Q: I am a renter and my landlord is in control of my appliances. What can I do to switch from gas to electric?

A: If you live in a rental with a gas stove, here are 7 Strategies to Get Your Landlord to Buy You New Appliances from thekitchn.com.

These include:

  1. Negotiate before resigning your lease.
    If you are resigning a lease and the landlord has increased your rent, use it as an opportunity to negotiate for what you want - an electric or induction stove. You can even use this moment as an opportunity to share some of the new research showing the dangers of gas stoves.
  2. Agree to move in sooner.
    Consider offering to move into your unit sooner than the original lease date if the landlord replaces the appliances.
  3. Commit to your landlord.
    Offer to sign a lease for 18 or 24 months in exchange for new appliances. 
  4. Pay some rent in advance.
    If you can swing it, offer to pay some rent in advance in exchange for a new electric stove.
  5. Choose your battles.
    This one goes without saying, but it's important to pick and choose your battles with your landlord. For the sake of your health and family, consider making this something you are willing to go to bat for.
  6. Do some research and offer to split the cost.
    See if your landlord is willing to split the appliance costs with you. You can even go through the extra effort and price out some units before you present the idea. 
  7. Consider taking on some chores.
    Is there labor your landlord would be willing to have you do in exchange for a new appliance? Shoveling a snowy sidewalk looks a whole lot better when you can make yourself a cup of hot chocolate on an electric stove.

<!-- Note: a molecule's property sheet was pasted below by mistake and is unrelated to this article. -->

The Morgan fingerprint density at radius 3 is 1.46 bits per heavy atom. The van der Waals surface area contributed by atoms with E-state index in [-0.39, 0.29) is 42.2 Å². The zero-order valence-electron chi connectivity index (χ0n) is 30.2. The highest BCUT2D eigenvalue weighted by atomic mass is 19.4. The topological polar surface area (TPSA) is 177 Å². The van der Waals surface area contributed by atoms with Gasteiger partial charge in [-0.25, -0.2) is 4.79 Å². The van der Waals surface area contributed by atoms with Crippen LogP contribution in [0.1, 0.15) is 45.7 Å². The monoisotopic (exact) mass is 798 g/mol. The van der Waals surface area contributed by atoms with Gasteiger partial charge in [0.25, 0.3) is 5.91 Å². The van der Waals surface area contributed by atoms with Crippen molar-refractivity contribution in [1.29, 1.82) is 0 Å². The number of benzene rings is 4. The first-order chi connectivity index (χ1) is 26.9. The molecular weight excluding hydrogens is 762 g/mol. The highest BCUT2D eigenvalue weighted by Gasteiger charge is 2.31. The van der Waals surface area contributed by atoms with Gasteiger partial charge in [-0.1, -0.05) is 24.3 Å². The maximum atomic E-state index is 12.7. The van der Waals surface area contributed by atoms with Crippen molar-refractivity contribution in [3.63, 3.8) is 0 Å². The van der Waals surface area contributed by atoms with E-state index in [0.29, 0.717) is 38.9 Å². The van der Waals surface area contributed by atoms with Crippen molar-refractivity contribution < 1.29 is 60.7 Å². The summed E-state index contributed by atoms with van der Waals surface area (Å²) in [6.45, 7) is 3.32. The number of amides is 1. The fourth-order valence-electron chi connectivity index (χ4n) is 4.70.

If you have already moved in or have signed your lease, follow the relevant steps above. If all else fails, consider offering to pay for the cost of installation or to take on disposing of the existing gas stove sustainably as another way to get your landlord to make the switch.

Q: What do you do if your landlord says no or if your rental home doesn’t meet the necessary electrical requirements?

A: If your home does not meet the necessary electrical requirements to install an electric or burner stove or if your landlord simply refuses to entertain the idea, you may need to get creative.

Contract a professional to help you with installing your own base kitchen cabinet. Then place lower voltage induction plates or portable induction burners on top. Safety first! It is possible to cap the gas valve safely, but again this must be done by a professional.

Another option is using a stove cover to create more counter space. Use portable induction burners that can also be placed on top of the cover or elsewhere in your kitchen.

Q: What cooks better? Gas or electric stoves?

A: There is an expensive, decades-long in the making, fossil fuel industry-funded PR machine that has led people to believe gas stoves perform better than electric and induction stoves.

No one likes cooking on a hot coil – but those are the electric stoves of yesteryear. The technology of modern electric stoves–and in particular induction stoves–has dramatically improved. Modern electric stoves allow for much greater temperature control, and induction stoves can be set to a specific degree for precise cooking. Because induction stoves transfer heat directly to the pot your food is cooking in, it can boil water in half the time.  

Watch Chef Chris Cosentino’s YouTube series debunking myths about all-electric induction cooking. Chef Chris also points out the public awareness about the health, safety, climate, and cooking advantages of electric appliances. 

 

READY TO DO MORE?

Tell Congress, it's time to the potential health effects posed by gas.

While individuals can take steps to reduce the effects of exposure to chemicals from gas stoves, solutions at the individual level are costly and not always accessible. That's why we must pressure our elected officials and the U.S. Consumer Product Safety Commission to act in support of policy that mitigates potential health risks posed by gas stoves.